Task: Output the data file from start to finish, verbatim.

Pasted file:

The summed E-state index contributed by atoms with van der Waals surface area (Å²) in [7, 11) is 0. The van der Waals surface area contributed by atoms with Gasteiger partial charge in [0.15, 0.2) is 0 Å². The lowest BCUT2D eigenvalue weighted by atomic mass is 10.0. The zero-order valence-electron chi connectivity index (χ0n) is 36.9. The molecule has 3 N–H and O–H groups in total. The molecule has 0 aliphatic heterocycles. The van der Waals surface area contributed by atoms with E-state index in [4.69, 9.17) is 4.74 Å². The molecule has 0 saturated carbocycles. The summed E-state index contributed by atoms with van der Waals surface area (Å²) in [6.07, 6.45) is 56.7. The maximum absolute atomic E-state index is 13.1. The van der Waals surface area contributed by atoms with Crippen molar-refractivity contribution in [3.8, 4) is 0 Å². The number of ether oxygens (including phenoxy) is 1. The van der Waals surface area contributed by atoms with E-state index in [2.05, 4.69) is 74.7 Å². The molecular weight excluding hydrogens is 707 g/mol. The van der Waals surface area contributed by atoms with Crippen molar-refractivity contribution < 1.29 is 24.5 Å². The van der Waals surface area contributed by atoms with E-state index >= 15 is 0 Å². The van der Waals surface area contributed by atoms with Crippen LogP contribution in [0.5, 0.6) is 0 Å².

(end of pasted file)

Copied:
The summed E-state index contributed by atoms with van der Waals surface area (Å²) in [7, 11) is 0. The van der Waals surface area contributed by atoms with Gasteiger partial charge in [0.15, 0.2) is 0 Å². The lowest BCUT2D eigenvalue weighted by atomic mass is 10.0. The zero-order valence-electron chi connectivity index (χ0n) is 36.9. The molecule has 3 N–H and O–H groups in total. The molecule has 0 aliphatic heterocycles. The van der Waals surface area contributed by atoms with E-state index in [4.69, 9.17) is 4.74 Å². The molecule has 0 saturated carbocycles. The summed E-state index contributed by atoms with van der Waals surface area (Å²) in [6.07, 6.45) is 56.7. The maximum absolute atomic E-state index is 13.1. The van der Waals surface area contributed by atoms with Crippen molar-refractivity contribution in [3.8, 4) is 0 Å². The number of ether oxygens (including phenoxy) is 1. The van der Waals surface area contributed by atoms with E-state index in [2.05, 4.69) is 74.7 Å². The molecular weight excluding hydrogens is 707 g/mol. The van der Waals surface area contributed by atoms with Crippen molar-refractivity contribution < 1.29 is 24.5 Å². The van der Waals surface area contributed by atoms with E-state index >= 15 is 0 Å². The van der Waals surface area contributed by atoms with Crippen LogP contribution in [0.5, 0.6) is 0 Å².